FDA narrows EUAs for Covid-19 assessments, steering corporations to conventional overview pathways


The emergency use authorization (EUA) pathway that expedited availability of Covid-19 diagnostics for the past two years is narrowing for most new tests. The FDA said Tuesday it plans to review fewer new EUA requests and will instead direct diagnostics companies to submit applications through traditional review pathways.

Testing was a particular pain point as the pandemic unfolded in early 2020. Demand far outstripped the supply of the few available tests. Many labs that processed these tests were overwhelmed. The FDA’s issuance of EUAs for new tests was intended to help ease the testing problems.

The FDA now says that the current stage of the pandemic warrants changes. More than 430 distinct Covid-19 tests have received emergency authorization, and available information indicates that these tests are providing sufficient testing capacity throughout the country, the FDA said. Multiple over-the-counter tests are now available, and manufacturing capacity enables the production of hundreds of millions of tests per month, the agency added.

“Taking into account the current status of manufacturing capacity and consumer access given the administration’s important investments in tests, for most new tests, shifting to traditional premarket review would best meet the public health needs at the current stage of the COVID-19 public health emergency,” Jeff Shuren, director of the FDA’s Center for Devices and Radiological Health, said in a statement.

The FDA policy change follows an Office of Inspector General (OIG) report issued last week that found testing failures from the beginning. While a test from the Centers for Disease Control and Prevention is typically the first to receive an EUA, that agency’s test was unusable for many weeks, during which no other test was available. The government oversight organization also found fault with the FDA, which did not readily recognize the testing capacity problem at public health labs. The report says the FDA tried to address testing problems by increasing the availability of Covid-19 tests, a decision that came at the expense of test quality.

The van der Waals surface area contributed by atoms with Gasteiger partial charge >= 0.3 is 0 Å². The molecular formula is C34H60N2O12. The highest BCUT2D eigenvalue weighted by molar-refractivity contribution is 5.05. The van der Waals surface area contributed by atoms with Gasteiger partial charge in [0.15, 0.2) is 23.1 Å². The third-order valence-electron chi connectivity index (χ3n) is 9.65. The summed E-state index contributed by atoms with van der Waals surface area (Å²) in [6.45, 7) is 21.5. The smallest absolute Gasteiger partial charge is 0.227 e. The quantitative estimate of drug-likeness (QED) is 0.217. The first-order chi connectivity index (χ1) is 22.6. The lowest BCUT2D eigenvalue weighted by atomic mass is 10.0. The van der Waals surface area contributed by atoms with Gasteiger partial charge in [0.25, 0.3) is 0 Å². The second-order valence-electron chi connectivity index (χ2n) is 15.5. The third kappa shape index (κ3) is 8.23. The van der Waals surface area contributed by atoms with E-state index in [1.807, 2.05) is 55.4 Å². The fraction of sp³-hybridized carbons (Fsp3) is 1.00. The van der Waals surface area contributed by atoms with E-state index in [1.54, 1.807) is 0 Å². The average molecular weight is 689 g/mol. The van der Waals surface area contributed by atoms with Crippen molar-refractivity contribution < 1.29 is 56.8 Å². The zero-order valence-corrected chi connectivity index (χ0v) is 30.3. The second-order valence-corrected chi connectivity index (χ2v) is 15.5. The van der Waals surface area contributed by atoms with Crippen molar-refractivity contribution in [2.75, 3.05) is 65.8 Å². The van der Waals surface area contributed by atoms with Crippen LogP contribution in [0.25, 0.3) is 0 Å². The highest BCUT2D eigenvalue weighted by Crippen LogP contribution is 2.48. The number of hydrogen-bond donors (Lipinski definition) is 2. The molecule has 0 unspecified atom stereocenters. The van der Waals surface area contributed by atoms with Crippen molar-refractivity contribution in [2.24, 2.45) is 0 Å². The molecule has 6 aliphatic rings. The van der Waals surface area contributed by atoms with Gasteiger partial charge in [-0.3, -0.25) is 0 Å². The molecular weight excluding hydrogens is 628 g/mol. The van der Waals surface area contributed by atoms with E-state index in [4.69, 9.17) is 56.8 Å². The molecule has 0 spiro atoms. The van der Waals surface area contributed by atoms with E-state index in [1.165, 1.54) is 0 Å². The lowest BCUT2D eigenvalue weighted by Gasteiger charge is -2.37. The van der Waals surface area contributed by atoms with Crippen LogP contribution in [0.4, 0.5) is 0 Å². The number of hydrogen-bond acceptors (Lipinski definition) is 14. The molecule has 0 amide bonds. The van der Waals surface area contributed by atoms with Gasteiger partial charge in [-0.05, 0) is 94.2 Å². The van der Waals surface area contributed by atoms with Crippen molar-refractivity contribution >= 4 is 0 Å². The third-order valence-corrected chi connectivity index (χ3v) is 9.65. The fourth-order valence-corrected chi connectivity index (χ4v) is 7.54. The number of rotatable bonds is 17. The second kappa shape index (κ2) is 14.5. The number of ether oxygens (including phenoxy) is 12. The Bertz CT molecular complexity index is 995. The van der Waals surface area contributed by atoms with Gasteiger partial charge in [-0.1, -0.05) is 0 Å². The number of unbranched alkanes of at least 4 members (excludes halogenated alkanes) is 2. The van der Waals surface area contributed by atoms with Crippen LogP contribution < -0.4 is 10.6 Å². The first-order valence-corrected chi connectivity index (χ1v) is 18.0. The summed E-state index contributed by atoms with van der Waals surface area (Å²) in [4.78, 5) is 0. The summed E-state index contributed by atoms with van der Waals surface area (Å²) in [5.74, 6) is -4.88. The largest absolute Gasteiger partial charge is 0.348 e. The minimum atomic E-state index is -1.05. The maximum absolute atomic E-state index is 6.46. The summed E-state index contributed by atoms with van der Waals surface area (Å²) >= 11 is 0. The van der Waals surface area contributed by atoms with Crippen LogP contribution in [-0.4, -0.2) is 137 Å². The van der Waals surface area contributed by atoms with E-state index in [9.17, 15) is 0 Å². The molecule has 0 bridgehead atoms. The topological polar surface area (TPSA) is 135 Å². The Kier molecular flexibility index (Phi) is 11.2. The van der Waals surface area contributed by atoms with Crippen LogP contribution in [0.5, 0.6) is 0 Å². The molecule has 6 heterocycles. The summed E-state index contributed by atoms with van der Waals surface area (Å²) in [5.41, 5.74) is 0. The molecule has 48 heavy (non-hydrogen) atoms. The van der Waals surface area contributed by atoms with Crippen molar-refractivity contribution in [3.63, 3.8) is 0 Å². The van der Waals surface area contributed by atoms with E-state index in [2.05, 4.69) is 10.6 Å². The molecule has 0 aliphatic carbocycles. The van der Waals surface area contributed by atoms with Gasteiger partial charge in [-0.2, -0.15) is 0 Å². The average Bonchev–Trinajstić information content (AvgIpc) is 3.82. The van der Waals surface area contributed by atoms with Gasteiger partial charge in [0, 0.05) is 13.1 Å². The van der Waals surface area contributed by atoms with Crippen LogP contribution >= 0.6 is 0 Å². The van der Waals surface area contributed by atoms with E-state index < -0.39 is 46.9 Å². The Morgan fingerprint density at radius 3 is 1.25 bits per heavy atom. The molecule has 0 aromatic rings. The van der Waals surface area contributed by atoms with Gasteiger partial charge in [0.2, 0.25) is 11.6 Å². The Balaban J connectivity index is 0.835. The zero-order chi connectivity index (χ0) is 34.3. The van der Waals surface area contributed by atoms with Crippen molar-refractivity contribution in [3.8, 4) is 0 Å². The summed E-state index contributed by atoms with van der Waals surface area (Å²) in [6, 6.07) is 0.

“FDA’s decision to accept all EUA requests resulted in a record number of submissions—often low-quality and from developers lacking experience with FDA’s processes,” the report said. “In response, FDA took steps to support developers and ease its workload, which included issuing EUA guidance, updating templates (submission guides for developers requesting EUA), and adjusting its EUA review process, among others. Some developers still reported being frustrated and confused.”

The OIG’s recommendations include revising guidance for EUA submissions and developing EUA templates for future emergencies that involve novel pathogens. The report said that the FDA concurred with the recommendations.

The EUA requests that have already been submitted and are still pending may remain in the queue for review. But the FDA’s policy update appears to mean the end of a quicker path to the market for many diagnostics startups, as the FDA now says it is limiting EUAs to “experienced developers.” For such companies submitting new EUA requests and supplemental EUA requests, the agency will focus on:

  • Diagnostic tests likely to have significant benefit to public health, such as those employing new technologies.
  • Tests likely to fulfill an unmet need, such as diagnosing infection with a new variant or subvariant.
  • Supplemental EUA requests that fulfill a condition of authorization include a modification that will significantly benefit public health or fulfill an unmet need.
  • Tests for which the EUA request is from or supported by a U.S. government stakeholder, such as tests funded by the Biomedical Advanced Research and Development Authority or the National Institutes of Health’s Rapid Acceleration of Diagnostics.

Credit: appledesign, Getty Images

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